But then the state, lobbied by reformers who saw residents living in poverty—and perhaps tempted by a land grab too good to pass up—evicted the islanders. The majority who complied were the lucky ones. Those who held out were netted in the nascent eugenics fervor: declared feebleminded, they were confined and in some cases castrated. Despite an official apology from Maine’s governor in 2010 and a radio documentary about the case, Malaga’s story might have remained little known but for Joel Christian Gill (CFA’04).
The Life and Death of Mr. Basketball. For years, Italy has been an essential stopover for American basketball players on the rise. Hall of Fame coach Lou Carnesecca once said Italy had the third-best league on earth, after the NBA and NCAA. Bill Bradley played there; former New York Knicks coach Mike D’Antoni was a player and a coach in Italy for almost twenty years. Kobe Bryant actually grew up there, when his father left the NBA to play for a team in Rieti, Italy. He still speaks good Italian, and the interviews are on YouTube to prove it. Classic Ladies of Color. Looking Harlem in the Eye by Darryl Pinckney.
Carl Van Vechten (1880-1964), enthusiast of Modernism and ally of the Harlem Renaissance, had a swell time while the Roaring Twenties lasted. Maybe he had too good a time—man about town, his big-toothed smile not to be missed at important theater openings and literary events, then on to suppers and cabarets. “Up at 8 with quite a hangover,” Van Vechten typically notes in his small daybook. He ceased his binge drinking as the Jazz Age turned into the Great Depression and he also stopped writing ﬁction. His dear friend Gertrude Stein had been right not to take his novels of decadence too seriously. Yet Van Vechten would have the Second Act that American life is not supposed to grant. Van Vechten came from a sort of rich family, and perhaps that was the source of his social conﬁdence.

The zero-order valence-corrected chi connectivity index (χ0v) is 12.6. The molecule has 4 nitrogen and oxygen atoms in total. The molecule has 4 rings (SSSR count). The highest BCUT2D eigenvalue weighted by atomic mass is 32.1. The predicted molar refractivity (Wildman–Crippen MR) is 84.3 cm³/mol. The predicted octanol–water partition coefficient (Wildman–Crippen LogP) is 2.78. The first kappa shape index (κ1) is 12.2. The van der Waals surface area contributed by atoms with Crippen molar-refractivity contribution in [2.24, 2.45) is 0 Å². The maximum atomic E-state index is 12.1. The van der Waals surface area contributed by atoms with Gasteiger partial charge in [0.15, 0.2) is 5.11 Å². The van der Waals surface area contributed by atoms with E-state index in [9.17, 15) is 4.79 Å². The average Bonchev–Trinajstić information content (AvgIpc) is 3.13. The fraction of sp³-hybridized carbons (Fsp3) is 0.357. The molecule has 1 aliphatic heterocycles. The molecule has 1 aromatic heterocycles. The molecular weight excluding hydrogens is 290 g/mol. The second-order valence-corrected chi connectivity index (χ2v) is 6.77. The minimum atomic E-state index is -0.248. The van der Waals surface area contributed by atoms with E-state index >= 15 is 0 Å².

Van Vechten took to Zora Neale Hurston and especially to Langston Hughes. Van Vechten’s characters are based on the black friends he’d made in uptown literary and show business circles. W. Fifty Years Later - Home. 100 LGBTQ Black Women You Should Know: The Epic Black History Month Megapost. Black lesbian, gay, bisexual, queer and transgender women represent a vibrant and visible portion of the LGBTQ community. In addition to the legends of the Harlem Renaissance and the decades of groundbreaking activism spearheaded by women like Audre Lorde, Barbara Smith and Angela Davis, many of the most prominent coming out stories of the past two years have been black women like Brittney Griner, Raven-Symonè, Diana King and Robin Roberts. Meanwhile, Laverne Cox and Janet Mock have become the most visible transgender women in media.
So, in honor of Black History Month, below you’ll find over 100 lesbian, bisexual, gay, queer and transgender women you should know about. If she was still alive, the oldest person in this list would be 189 years old. The youngest person on this list is a mere 21 years of age. Keep in mind, there are so many more prominent black LGBT women than are represented below. Frances E.W.